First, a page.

Whatever your occupation, it’s a good bet that at some time in your life, you were on a committee with one of these folks: someone who felt obliged to comment on every topic—or who objected to every new idea—or who insulted other members of the committee.

Or you worked in an office with a person who was always getting angry. You had to tiptoe around that person, and you could never seem to please him.

While such people aren’t completely evil, their company can be destructive of community and their presence can be toxic.

Even more unfortunately, those people may be impossible to avoid. You often can’t choose the people you work with, nor can you choose your neighbors – or, indeed, most of the people you associate with.

Now this particular Gospel text about wheat and weeds offers little practical advice about what we should do with difficult people. While Jesus assured his disciples that everything would be fine “at the end of the age”, the age hasn’t ended yet! After 2,000 years, Christians are still waiting for the final judgment. It seems likely that in our own lifetimes, we will be kept waiting.

However, other books in the New Testament offer practical guidance for our daily encounters with difficult people.

For example, in the early days of the Christian faith, people who were flagrantly breaking church rules had to meet with two or three members of the congregation, who would tell the guilty parties that their behavior had to change. If the problem folks didn’t shape up, they could be asked to leave the community. This was, I suppose, the forerunner of excommunication.

The lesson here for us in our secular lives is that Christians shouldn’t worry about confrontation. Jesus certainly didn’t. He spoke sharply when he needed to, and he never suffered fools gladly.

So suppose you are at a cocktail party and you hear someone making an anti-Semitic remark. Such prejudice is increasing; the turmoil in the Middle East seems to be encouraging anti-Israel sentiments that are becoming anti-Jewish.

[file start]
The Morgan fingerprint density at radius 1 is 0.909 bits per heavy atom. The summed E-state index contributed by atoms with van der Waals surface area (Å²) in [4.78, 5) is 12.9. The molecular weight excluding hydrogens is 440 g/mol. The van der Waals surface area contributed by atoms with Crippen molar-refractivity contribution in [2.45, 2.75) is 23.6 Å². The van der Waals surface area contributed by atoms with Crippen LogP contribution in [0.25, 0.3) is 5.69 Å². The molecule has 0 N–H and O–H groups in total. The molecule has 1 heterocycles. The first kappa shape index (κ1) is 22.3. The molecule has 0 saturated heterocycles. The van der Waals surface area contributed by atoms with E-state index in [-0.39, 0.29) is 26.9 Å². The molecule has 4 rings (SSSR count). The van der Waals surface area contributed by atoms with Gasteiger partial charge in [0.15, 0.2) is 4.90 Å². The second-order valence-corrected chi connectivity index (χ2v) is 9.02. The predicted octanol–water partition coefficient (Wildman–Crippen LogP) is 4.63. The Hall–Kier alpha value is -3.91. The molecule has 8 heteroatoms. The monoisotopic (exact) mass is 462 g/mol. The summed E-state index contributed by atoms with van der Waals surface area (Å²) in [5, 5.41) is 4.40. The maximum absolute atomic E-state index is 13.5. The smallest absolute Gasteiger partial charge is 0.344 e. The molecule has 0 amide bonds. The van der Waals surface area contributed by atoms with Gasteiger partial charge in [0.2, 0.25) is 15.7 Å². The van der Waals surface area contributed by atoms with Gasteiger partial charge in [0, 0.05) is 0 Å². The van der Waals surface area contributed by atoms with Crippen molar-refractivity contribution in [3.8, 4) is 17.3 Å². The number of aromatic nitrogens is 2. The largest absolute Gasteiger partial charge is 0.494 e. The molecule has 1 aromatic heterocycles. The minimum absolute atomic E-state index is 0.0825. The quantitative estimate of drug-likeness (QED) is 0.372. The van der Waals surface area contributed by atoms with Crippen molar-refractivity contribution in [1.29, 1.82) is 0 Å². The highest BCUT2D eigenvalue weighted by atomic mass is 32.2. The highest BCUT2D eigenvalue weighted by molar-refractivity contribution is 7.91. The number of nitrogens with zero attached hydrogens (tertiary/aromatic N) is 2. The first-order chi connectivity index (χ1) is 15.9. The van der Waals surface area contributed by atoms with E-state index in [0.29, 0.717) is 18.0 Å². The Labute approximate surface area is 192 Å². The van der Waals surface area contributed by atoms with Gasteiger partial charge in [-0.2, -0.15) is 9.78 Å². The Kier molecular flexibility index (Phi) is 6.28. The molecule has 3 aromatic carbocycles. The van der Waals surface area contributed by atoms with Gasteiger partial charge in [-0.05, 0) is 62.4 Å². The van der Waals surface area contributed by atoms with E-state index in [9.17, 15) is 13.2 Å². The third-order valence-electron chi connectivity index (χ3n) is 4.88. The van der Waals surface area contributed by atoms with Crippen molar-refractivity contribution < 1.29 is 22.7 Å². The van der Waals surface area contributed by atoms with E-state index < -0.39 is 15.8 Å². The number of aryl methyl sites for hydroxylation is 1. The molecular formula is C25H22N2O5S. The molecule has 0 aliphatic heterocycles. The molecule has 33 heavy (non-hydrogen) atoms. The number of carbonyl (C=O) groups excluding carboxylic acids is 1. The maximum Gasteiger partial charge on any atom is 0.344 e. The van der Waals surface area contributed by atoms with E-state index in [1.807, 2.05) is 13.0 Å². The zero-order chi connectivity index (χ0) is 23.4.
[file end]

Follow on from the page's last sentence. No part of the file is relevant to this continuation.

As today’s parable says, God holds us accountable. Thus while we might understand someone’s prejudice there will be times when we have to challenge a bad apple’s rotten remarks.

For that matter, the fact that we are all prejudiced reminds us that each of us can be toxic. We can be negative, and self-centered—perpetually sorry for ourselves.

This is the second week in a row that the Gospel reading has featured a parable from Jesus that is based on farming. It’s interesting that with all the changes from 1st century rural Palestine to 21st century America, the basic facts of agriculture remain the same.

Even though today’s wheat farmers have giant machines to help them with their labors, they still have to plant seeds in the ground and wait for them to come up — as farmers did in the time of Jesus. For apple farmers, modern fertilizers and sprays and refrigerated storage can’t keep fruit from decaying.

Weeds still spring up. Bad apples still rot. So Christ’s message for us still applies: confront the toxic in others and in ourselves. And deal with it.

And now unto God the Father, God the Son, and God the Holy Spirit be ascribed as is most justly due all might, majesty, power, dominion, and praise, now and forever. Amen.